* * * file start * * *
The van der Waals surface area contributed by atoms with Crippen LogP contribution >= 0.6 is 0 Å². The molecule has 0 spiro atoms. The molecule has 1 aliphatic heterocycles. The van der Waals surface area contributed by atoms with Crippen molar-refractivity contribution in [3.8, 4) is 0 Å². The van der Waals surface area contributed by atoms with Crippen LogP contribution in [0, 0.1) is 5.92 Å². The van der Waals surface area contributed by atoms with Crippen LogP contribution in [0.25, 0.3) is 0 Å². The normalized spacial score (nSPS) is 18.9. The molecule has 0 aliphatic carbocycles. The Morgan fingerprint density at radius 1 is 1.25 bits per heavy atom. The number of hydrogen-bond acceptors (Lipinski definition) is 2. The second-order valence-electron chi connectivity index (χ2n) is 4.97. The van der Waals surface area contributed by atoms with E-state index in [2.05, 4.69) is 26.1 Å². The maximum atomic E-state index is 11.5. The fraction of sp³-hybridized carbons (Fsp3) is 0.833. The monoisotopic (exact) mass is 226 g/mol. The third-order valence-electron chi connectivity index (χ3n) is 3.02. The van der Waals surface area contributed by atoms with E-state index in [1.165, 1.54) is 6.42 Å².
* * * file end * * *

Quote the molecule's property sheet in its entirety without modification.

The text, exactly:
The van der Waals surface area contributed by atoms with Crippen LogP contribution >= 0.6 is 0 Å². The molecule has 0 spiro atoms. The molecule has 1 aliphatic heterocycles. The van der Waals surface area contributed by atoms with Crippen molar-refractivity contribution in [3.8, 4) is 0 Å². The van der Waals surface area contributed by atoms with Crippen LogP contribution in [0, 0.1) is 5.92 Å². The van der Waals surface area contributed by atoms with Crippen LogP contribution in [0.25, 0.3) is 0 Å². The normalized spacial score (nSPS) is 18.9. The molecule has 0 aliphatic carbocycles. The Morgan fingerprint density at radius 1 is 1.25 bits per heavy atom. The number of hydrogen-bond acceptors (Lipinski definition) is 2. The second-order valence-electron chi connectivity index (χ2n) is 4.97. The van der Waals surface area contributed by atoms with E-state index in [2.05, 4.69) is 26.1 Å². The maximum atomic E-state index is 11.5. The fraction of sp³-hybridized carbons (Fsp3) is 0.833. The monoisotopic (exact) mass is 226 g/mol. The third-order valence-electron chi connectivity index (χ3n) is 3.02. The van der Waals surface area contributed by atoms with E-state index in [1.165, 1.54) is 6.42 Å².